That’s probably true. But do any of us keep documents from our first day of employment? No. And Connecticut is one of the few states that allow employees such unfettered access to their personnel files.

The jury waiver or arbitration language is couched in legalese that is just so much mumbo jumbo to the average job applicant or worker; no explanations are offered and the pertinent document is signed without any understanding of its meaning or importance by anyone except the company’s lawyers. It does not come up until most often long after the fact in the event that there is a dispute with the employer. Then defense counsel raises the jury waiver or arbitration agreement from its dusty grave in the company’s personnel files and the employee, or more often the employee’s lawyer, is informed of it.

Oh, where to begin?  The notion that all arbitration or jury waiver clauses are “couched in legalese” or filled with “mumbo jumbo” is almost offensive.  And it’s just not true.  It is well settled in Connecticut that “Where a person of mature years, who can read and write, signs or accepts a formal written contract affecting his pecuniary interests, it is his duty to read it, and notice of its contents will be imputed to him….”

Indeed, I couldn’t find a case in Connecticut where the court found arbitration language to be so complex that the “average” worker couldn’t understand it.   In one case, a District Court in Connecticut even found that strip club dancers agreed to arbitrate their claims with language that is fairly straightforward, despite arguments that they didn’t quite realize what they were doing.

While it’s admittedly hard to know what the “typical” language is, I would argue that the language used by many employers is a lot like the one a federal court in Connecticut was asked to review a few years ago.

It stated, “I understand that by continuing my employment with GameStop following the effective date of GameStop C.A.R.E.S., I am agreeing that all workplace disputes or claims, regardless of when those disputes or claims arose, will be resolved under the GameStop C.A.R.E.S. program rather than in court. This includes legal and statutory claims, and class or collective action claims in which I might be included.”  (The C.A.R.E.S. program was GameStop’s program that was also titled “Rules of Dispute Resolution Including Arbitration”.)

Again, maybe it’s just my legal training, but what is difficult for an employee to understand?

Today, jury waivers and arbitration agreements are routinely accepted by the courts.

Well, that’s increasingly true.  And for good reason, it makes sense.

The courts most often seem to assume that they are signed by sophisticated parties with real, mutual bargaining power. Sometimes this is true, but more often it is not. To pretend, as the courts seem currently to do, that the average applicant for a clerk’s job at a street-level retail establishment or for work making french fries in a fast-food restaurant understands the implications or the forfeiture of rights involved in a jury waiver or arbitration agreement approaches the absurd.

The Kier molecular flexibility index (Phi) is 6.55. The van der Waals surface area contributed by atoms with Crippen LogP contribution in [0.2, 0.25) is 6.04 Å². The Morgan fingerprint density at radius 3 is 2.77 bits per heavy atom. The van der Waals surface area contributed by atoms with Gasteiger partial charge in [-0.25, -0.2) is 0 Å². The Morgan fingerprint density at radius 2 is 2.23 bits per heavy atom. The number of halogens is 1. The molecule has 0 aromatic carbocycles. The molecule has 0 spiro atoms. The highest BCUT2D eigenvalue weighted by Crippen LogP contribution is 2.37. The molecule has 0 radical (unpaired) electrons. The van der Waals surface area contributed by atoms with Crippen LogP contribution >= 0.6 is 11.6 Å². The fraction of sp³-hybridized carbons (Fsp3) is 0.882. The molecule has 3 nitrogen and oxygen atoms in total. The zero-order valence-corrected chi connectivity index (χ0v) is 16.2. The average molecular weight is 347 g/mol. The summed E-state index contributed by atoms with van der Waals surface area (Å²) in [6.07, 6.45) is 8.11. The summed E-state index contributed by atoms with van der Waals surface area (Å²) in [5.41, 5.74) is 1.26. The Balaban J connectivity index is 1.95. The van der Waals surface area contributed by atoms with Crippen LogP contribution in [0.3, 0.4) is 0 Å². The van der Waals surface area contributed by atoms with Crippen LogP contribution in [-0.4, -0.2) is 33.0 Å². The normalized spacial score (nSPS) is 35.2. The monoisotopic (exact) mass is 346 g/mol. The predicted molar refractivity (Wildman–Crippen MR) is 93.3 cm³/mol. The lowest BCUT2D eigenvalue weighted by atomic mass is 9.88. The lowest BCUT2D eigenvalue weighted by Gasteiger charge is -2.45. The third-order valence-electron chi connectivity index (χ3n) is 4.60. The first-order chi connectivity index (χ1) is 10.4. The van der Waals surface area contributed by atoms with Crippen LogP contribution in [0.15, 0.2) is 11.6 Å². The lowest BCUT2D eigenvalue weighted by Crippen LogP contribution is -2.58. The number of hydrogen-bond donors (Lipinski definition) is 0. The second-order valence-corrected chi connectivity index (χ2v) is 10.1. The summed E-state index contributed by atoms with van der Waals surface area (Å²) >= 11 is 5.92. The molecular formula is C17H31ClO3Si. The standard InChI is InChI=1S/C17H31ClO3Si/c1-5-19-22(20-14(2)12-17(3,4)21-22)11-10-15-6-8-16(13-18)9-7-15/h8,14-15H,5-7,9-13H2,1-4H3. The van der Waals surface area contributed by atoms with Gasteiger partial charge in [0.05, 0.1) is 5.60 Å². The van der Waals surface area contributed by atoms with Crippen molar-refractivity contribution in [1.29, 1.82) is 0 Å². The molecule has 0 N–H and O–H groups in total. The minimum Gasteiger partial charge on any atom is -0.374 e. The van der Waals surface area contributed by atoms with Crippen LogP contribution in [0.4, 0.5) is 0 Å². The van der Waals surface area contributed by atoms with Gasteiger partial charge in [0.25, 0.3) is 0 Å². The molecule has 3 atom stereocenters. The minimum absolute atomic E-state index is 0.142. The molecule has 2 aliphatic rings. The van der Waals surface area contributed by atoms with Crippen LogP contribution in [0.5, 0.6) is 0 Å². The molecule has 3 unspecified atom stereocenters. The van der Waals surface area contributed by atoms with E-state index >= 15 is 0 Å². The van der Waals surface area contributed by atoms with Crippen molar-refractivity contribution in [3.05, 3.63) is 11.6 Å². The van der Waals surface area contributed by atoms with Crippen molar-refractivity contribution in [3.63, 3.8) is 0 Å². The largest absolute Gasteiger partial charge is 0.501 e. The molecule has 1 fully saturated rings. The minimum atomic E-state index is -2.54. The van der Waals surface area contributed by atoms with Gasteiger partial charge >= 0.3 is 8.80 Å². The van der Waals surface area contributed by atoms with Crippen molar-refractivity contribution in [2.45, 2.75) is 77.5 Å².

Do any of the major fast food companies require workers “making french fries” to sign arbitration agreements? (Sure, for some of the executives, but not many front-line workers.)

Before giving effect to any such agreement, the courts should require proof that the employee had an actual understanding of what the waiver or arbitration language meant, the rights that were being given up and that he or she freely agreed to that waiver as a condition of employment. In other words, the courts should require that the employer bear the burden of proving voluntary and knowing consent before giving effect to any jury waiver or arbitration agreement. We submit that few employers today could meet that burden.

And there we have it.  A wholesale change in contract law.

As one law review article  on “Employee Arbitration and Voluntary Consent” has rightly pointed out, mutual assent to a contract is a required element of any contract claim. But the voluntary nature of that assent — that is making sure to distinguish between consent that is voluntary and that which is coerced — has typically been kept in check by one of contract law’s defenses, namely, duress. It is a burden of the employee, not an employer.

The law review author concludes: “There is no more reason to abandon these doctrines when the contract in question happens to be an arbitration agreement.”  Indeed.  The change proposed by the Law Tribune’s Editorial is simply unreasonable and unncessary. Courts have been well-versed into how to handle these agreements.

A proposed bill in Congress would go even further. The “Arbitration Fairness Act of 2013” would restrict the use of arbitration agreements in the employment context. But that’s not likely to pass anytime soon.

For employers, arbitration clauses and class action waivers can be a useful tool to help reduce exposure to costly litigation.  But the use of such agreements should be done in a proper legal manner.  As editorials like those from the Law Tribune show, the attacks on such agreements will continue to come.